DVD Review - To Rome With Love

Woody Allen continues his European tour, following his Oscar-winning film Midnight in Paris (2011). This time, Allen sets his movie in Italy's capital city. Instead of focusing on one character as he did with Match Point (2005), or even doing a trio as in Vicky Cristina Barcelona (2008), Allen juggles over a dozen characters in four, separate story lines. It's perhaps too much. One storyline in my opinion could have been dropped entirely.

It seems as if Allen might open his film as he did Midnight in Paris with a bunch of beauty shots of Rome, but he doesn't. He incorporates the city in different ways. One character is an American architect studying in Rome and another gets lost in the city and has to find her way back. Through them, Allen is able to show off the gorgeousness, the richness and the history that is Rome. Like the prologue in a Shakespearean comedy or the overture to an Italian opera, Allen sets the stage with Pierluigi Marchionne, the real-life traffic cop of the Piazza Venezia who only appears twice during the film's bookends. He's kind of a narrator but not really. He could have worked better in the way that Bob Balaban did as the narrator of Moonrise Kingdom.

As many Allen films, his characters have affairs and cheat on their significant others. Not all characters do but some characters do step outside their bounds. Often, it's on a whim. Often, it's on the behest of people in their lives. Yet, it's more about people exploring hidden passions, and, as Allen has been doing with these European films, it's also about people being tourists in other people's lives and like all tourists eventually realizing that time comes to go home.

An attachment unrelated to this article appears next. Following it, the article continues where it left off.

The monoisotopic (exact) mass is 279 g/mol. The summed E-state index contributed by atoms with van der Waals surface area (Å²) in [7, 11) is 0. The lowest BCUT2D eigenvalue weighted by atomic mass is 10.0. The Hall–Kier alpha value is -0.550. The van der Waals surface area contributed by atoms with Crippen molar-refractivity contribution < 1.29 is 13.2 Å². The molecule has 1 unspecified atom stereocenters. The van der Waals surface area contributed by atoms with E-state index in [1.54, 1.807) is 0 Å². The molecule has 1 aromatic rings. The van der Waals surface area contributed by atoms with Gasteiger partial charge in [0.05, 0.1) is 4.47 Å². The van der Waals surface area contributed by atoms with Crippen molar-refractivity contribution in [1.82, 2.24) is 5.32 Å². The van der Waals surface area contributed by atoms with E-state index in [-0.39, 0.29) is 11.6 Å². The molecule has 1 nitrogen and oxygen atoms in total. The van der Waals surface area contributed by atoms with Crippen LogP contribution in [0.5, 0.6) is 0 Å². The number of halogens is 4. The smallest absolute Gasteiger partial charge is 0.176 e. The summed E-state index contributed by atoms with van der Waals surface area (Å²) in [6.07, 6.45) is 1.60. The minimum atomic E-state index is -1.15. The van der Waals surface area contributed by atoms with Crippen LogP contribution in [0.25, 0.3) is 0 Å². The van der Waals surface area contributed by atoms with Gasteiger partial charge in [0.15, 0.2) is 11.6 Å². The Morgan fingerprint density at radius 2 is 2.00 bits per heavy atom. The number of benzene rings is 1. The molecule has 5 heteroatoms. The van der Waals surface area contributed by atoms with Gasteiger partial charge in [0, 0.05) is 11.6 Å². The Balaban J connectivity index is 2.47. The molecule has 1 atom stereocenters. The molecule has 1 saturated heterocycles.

In fact, the first character we meet after the narrator is an American tourist in Rome named Hayley, played by Alison Pill (Midnight in Paris). She asks for directions from a random Roman who's just strolling down the street named Michelangelo, played by Flavio Parenti (I Am Love). This is the start of their romance, but this romance is only incidental. It only exists to get Hayley's father, Jerry, and, Michelangelo's father, Giancarlo, together.

Woody Allen (Annie Hall) plays Jerry, a retired music producer who specializes in classical music. Fabio Armiliato, the real-life opera singer who debuted at the Metropolitan Opera House, plays Giancarlo, a mortician who is a very simple and humble man. At first, Jerry is very wary of Giancarlo and calls him a communist, but things change once Jerry realizes Giancarlo is probably one of the greatest tenors he's ever heard. Despite having no aspiration to make a career of it, Jerry wants to put Giancarlo's voice to work.

All of this builds to a great visual gag that comes from a hackneyed joke. Somehow, Allen is able to take that hackneyed joke and turn it into this hilarious visual gag. It's simple but Allen makes it work and makes it delightful. Along the way, Allen amuses us with his usual witty one-liners. Of all four story lines, this story involving Allen has the best one-liners and best verbal jokes. Most of them come from Allen's character but a lot also come from Judy Davis who plays Jerry's wife, Phyllis. Judy Davis was nominated for the Oscar for her role in Allen's film Husbands and Wives (1992).